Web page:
The idea that content accessed through technology, is actually complementary to prop 3 might seem counterintuitive to some. As long as communal Judaism requires resources, technologies can be adapted to improve and democratize access. We’ve already explained how mitigating copyright through the sharing of resources with Open Content licenses makes these resources available for creative reuse, adaptation, and improvement in a way that traditional institutional libraries and websites cannot.

Proposition 1: In an age of globalization, Jewish institutions need to offer multiple avenues to explore ḥoḳhmah, the wisdom of our sacred texts put into the context of the world’s religions and in the language of contemporary culture.

Proposition 2: At a time when our political culture seems so dysfunctional and the social and environmental threats to the planet grow exponentially every year, the Jewish community needs to provide ever more ways to advance tzedek in the world.

The Open Siddur Project provides a new channel for the voices elicited in propositions 1 and 2. The scope of the project includes the full diversity of materials used in Jewish spiritual practice in every language Jews pray or have ever prayed. Prayers that give voice to individual and collective concerns cannot be politically neutral. New prayers that give voice to such concerns are usually disseminated through ephemeral media and become obscure despite their currency (unless they are curated and promoted through major publications). If that ephemeral prayer for the Earth, for biodiversity, for labor justice, etc., is hosted in one archive or one website, the future of that prayer as an accessible, copy-able work is determined by whether that site remains online, whether its author (and their estate) can be located during the century or more until their copyright expires, or whether the index to the archive is public and comprehensive.

My work’s focus on advancing an open creative culture expands upon the four propositions explicated by Schwartz in “Charting the Course of the American Jewish Future.” In a world in which community members are valued as creatives with autonomy in bridging the integrity of their experience with that of their received tradition, what is the role of both secular and religious cultural institutions in fostering and leveraging that creativity as a vital resource for other community members and communities around the world? To put the question differently, exactly when and where does authority and control need to be employed in limiting individual creative contributions to our mesorah and its respective lineages.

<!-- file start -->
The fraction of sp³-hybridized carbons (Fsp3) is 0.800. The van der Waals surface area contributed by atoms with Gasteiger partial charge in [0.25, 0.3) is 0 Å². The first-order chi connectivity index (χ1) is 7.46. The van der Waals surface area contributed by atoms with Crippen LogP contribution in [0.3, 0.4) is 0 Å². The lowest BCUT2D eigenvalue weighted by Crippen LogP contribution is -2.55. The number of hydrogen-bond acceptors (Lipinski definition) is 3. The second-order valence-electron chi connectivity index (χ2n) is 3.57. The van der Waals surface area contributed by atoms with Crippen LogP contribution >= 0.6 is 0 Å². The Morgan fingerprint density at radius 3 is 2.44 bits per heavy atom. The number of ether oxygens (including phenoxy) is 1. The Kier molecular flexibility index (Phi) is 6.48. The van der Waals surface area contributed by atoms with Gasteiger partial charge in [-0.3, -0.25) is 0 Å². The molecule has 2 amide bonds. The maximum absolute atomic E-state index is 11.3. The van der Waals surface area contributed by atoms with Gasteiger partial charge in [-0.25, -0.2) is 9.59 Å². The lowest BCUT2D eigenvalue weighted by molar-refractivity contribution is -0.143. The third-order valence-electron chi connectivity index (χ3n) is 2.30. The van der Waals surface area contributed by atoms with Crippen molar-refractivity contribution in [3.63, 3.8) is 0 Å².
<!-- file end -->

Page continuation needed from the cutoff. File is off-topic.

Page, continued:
Beyond promoting the wisdom, understanding, and insight of community members through open forums (like Limmud) we also need to foster a culture of sharing our individual Torah – our unique and personal teachings – with an ideal of creative reuse by others in our community. By aligning our personal and institutional publishing policies with that of the Talmud’s vision of a torat ḥesed – a torah of lovingkindness – we can ensure that our works remain available for adoption, and adaptive use by others locally, regionally, and internationally. For the past several years this has been the policy adopted by the celebrated Mechon Hadar in sharing the products of their divrei torah, lectures, interviews, and panel discussions in written and recorded media. Such is the main goal of the Sefaria Project in sharing and building upon a digital library of rabbinic Jewish literature. Open-source sharing with Open Content licensing and libre Open Access sharing policies is the strategy employed outside the Jewish community among people who believe their research and creativity need to be made available to others, tachlis, especially in the scientific research community. We should appraise our own work within the Jewish world as no less significant than the sharing of scientific research, as no less important and world changing than the reception of the Torah in the open commons of the Midbar Sinai, and if we are hesitant about sharing our work, we should really ask ourselves why we are being actively creative in this field in the first place.

About Aharon N. Varady

Aharon's Omphalos is the hobbit hole of Aharon Varady, founding director of the Open Siddur Project. He is a community planner and environmental educator working to improve stewardship of the Public Domain, be it the physical and natural commons of urban park systems or the creative and cultural commons of libraries and museums. His advocacy for open-source strategies in the Jewish community has been written about in the Atlantic Magazine, the Yiddish Forverts, Tablet, and Haaretz. He is particularly interested in pedagogies for advancing ecological wisdom, developing creative and emotional intelligence, and realizing effective theurgical praxes . He welcomes your comments, personal messages, and kind words. If you find his work helpful to your own or you'd simply like to support him, please consider donating via his Patreon account.